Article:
When giving speeches recently, Barack Obama kept saying this catchy slogan: “Don’t boo, VOTE!” It’s nice to feel like your vote matters. It’s nice to feel like your system is working towards your interests. Democracy is clear and in your face: the one with the most votes wins. That seems fair, right? But does the winner represent what the majority wanted?
So let’s just consider what needs to change, just within the current “first past the post” voting system. First of all, it’s hard to vote. You can’t just show up and place your vote, you have to register beforehand and you have to go to the place where you’re registered, and you have to wait in line, and you may have to be at work soon. If democracy is so damn important, why is it so hard to vote? Voting should be really easy. Easier than mailing something. Easier than ordering something at McDonald’s. Whatever means by which you think voting could be easier, if you can think of something concrete that is easier than what we currently have, you’re already doing better than our current system. Every single hoop and hurdle that people have to jump in order to “exercise their right” should be eliminated. And, of course, election days should be national holidays. Not just the big elections, but the small, state ones, too. If you’re so damn patriotic about how important democracy is, then make it fucking important!
Then there’s the problems with “winner takes all” or “first past the post.” When a candidate reaches fifty percent, they win because that’s a majority. However, that means that the other half of people DID NOT want this winner. In fact, a large majority of the people don’t agree with even the candidates that they voted for. You get this strategic “lesser of two evils” bullshit that is unnecessary. I could get into explaining all of this, but at this point, I feel like I’m more plagiarising than I am quoting, so just go to YouTube and search “first past the post” and you’ll see a video by CGP Grey with pictures of animals on it. That will explain it much better than I would have. What I really want people to take from this is that this kind of democracy does not work and it just creates a two party system that people continually grow more displeased with. A slightly more effective system of democracy would be the alternative vote, which Australia uses now.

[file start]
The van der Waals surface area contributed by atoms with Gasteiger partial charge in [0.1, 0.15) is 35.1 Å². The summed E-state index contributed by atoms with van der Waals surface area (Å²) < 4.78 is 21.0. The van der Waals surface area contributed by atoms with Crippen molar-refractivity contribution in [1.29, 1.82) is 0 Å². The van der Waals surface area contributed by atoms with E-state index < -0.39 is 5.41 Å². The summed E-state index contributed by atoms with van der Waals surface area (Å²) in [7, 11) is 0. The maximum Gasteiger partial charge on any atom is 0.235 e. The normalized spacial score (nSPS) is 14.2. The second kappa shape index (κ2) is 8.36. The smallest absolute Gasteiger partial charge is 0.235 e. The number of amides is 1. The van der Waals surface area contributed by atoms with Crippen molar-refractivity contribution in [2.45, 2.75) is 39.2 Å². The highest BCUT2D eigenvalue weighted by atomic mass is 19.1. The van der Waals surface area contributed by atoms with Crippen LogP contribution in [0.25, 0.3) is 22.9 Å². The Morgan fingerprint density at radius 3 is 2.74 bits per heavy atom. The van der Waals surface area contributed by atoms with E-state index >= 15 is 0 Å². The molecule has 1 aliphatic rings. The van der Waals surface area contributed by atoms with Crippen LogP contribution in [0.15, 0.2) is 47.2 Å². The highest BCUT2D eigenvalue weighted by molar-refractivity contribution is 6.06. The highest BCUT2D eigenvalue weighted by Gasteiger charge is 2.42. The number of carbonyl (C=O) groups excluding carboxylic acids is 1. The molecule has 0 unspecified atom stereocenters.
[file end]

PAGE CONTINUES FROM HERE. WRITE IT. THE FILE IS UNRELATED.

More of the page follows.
Again, I’ll simplify, but you can find the CGP Grey “alternative vote” video that explains it much better than I’m about to. The alternative vote system allows voters to rank candidates based on preference. Let’s say there’s five candidates and you only like three of them, you rank your first choice all the way down to your third choice. What happens is that the candidates with the lowest percentage of votes are unable to win, but their votes are transferred to their voter's next choice. This continues until there’s only one candidate left with the majority of votes. This allows a large number of parties to run without being penalized by voters attempting to vote strategically. The voter only has to rank for those that they want, and you don’t have as much of a “lesser of two evils” problem, since it allows for more parties. It still has problems in that it’s still not fully representative and is still not conducive to political diversity. It’s very difficult to have a democratic system that represents the majority of people, because you’ll still get a large chunk of people whose interests aren’t being represented. But what’s more American than having freedom of choice? And that’s part of the problem. You don’t have freedom of choice with two parties. It’s an illusion of choice. You have to choose between cheeseburgers and chicken wings. But there’s so many other foods out there, it’s not like cheeseburgers and chicken wings are your only food options. So ask yourself this: how did these candidates come about?